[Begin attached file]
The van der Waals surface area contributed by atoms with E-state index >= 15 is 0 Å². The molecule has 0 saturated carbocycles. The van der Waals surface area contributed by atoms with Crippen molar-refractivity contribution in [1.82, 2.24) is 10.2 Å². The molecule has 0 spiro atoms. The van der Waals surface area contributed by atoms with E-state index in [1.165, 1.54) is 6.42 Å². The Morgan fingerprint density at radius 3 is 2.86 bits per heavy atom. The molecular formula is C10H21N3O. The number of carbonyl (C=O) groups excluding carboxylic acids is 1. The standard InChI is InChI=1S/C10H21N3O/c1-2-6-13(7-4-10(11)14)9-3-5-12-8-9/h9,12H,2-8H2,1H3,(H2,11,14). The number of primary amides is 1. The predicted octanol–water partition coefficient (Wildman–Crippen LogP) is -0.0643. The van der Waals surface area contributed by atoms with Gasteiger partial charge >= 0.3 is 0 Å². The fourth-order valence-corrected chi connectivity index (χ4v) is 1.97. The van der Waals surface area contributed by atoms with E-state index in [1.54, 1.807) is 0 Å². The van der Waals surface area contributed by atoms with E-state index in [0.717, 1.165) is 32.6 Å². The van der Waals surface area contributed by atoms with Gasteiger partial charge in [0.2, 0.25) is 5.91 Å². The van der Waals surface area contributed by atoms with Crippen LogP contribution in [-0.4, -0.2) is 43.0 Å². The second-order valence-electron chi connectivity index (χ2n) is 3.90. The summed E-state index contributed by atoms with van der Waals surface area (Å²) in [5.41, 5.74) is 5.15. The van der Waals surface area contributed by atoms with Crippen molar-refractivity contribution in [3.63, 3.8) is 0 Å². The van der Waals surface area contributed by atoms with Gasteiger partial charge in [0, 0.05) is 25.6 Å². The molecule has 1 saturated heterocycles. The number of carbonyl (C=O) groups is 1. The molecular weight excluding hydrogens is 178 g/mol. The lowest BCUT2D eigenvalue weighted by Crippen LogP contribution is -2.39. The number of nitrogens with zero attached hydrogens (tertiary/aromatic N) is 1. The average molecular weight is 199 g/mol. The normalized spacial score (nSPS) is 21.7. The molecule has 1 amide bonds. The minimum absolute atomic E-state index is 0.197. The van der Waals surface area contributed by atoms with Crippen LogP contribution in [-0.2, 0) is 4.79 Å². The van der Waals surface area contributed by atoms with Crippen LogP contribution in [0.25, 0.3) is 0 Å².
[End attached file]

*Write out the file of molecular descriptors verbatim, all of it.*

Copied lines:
The van der Waals surface area contributed by atoms with E-state index >= 15 is 0 Å². The molecule has 0 saturated carbocycles. The van der Waals surface area contributed by atoms with Crippen molar-refractivity contribution in [1.82, 2.24) is 10.2 Å². The molecule has 0 spiro atoms. The van der Waals surface area contributed by atoms with E-state index in [1.165, 1.54) is 6.42 Å². The Morgan fingerprint density at radius 3 is 2.86 bits per heavy atom. The molecular formula is C10H21N3O. The number of carbonyl (C=O) groups excluding carboxylic acids is 1. The standard InChI is InChI=1S/C10H21N3O/c1-2-6-13(7-4-10(11)14)9-3-5-12-8-9/h9,12H,2-8H2,1H3,(H2,11,14). The number of primary amides is 1. The predicted octanol–water partition coefficient (Wildman–Crippen LogP) is -0.0643. The van der Waals surface area contributed by atoms with Gasteiger partial charge >= 0.3 is 0 Å². The fourth-order valence-corrected chi connectivity index (χ4v) is 1.97. The van der Waals surface area contributed by atoms with E-state index in [1.54, 1.807) is 0 Å². The van der Waals surface area contributed by atoms with E-state index in [0.717, 1.165) is 32.6 Å². The van der Waals surface area contributed by atoms with Gasteiger partial charge in [0.2, 0.25) is 5.91 Å². The van der Waals surface area contributed by atoms with Crippen LogP contribution in [-0.4, -0.2) is 43.0 Å². The second-order valence-electron chi connectivity index (χ2n) is 3.90. The summed E-state index contributed by atoms with van der Waals surface area (Å²) in [5.41, 5.74) is 5.15. The van der Waals surface area contributed by atoms with Crippen molar-refractivity contribution in [3.63, 3.8) is 0 Å². The van der Waals surface area contributed by atoms with Gasteiger partial charge in [0, 0.05) is 25.6 Å². The molecule has 1 saturated heterocycles. The number of carbonyl (C=O) groups is 1. The molecular weight excluding hydrogens is 178 g/mol. The lowest BCUT2D eigenvalue weighted by Crippen LogP contribution is -2.39. The number of nitrogens with zero attached hydrogens (tertiary/aromatic N) is 1. The average molecular weight is 199 g/mol. The normalized spacial score (nSPS) is 21.7. The molecule has 1 amide bonds. The minimum absolute atomic E-state index is 0.197. The van der Waals surface area contributed by atoms with Crippen LogP contribution in [-0.2, 0) is 4.79 Å². The van der Waals surface area contributed by atoms with Crippen LogP contribution in [0.25, 0.3) is 0 Å².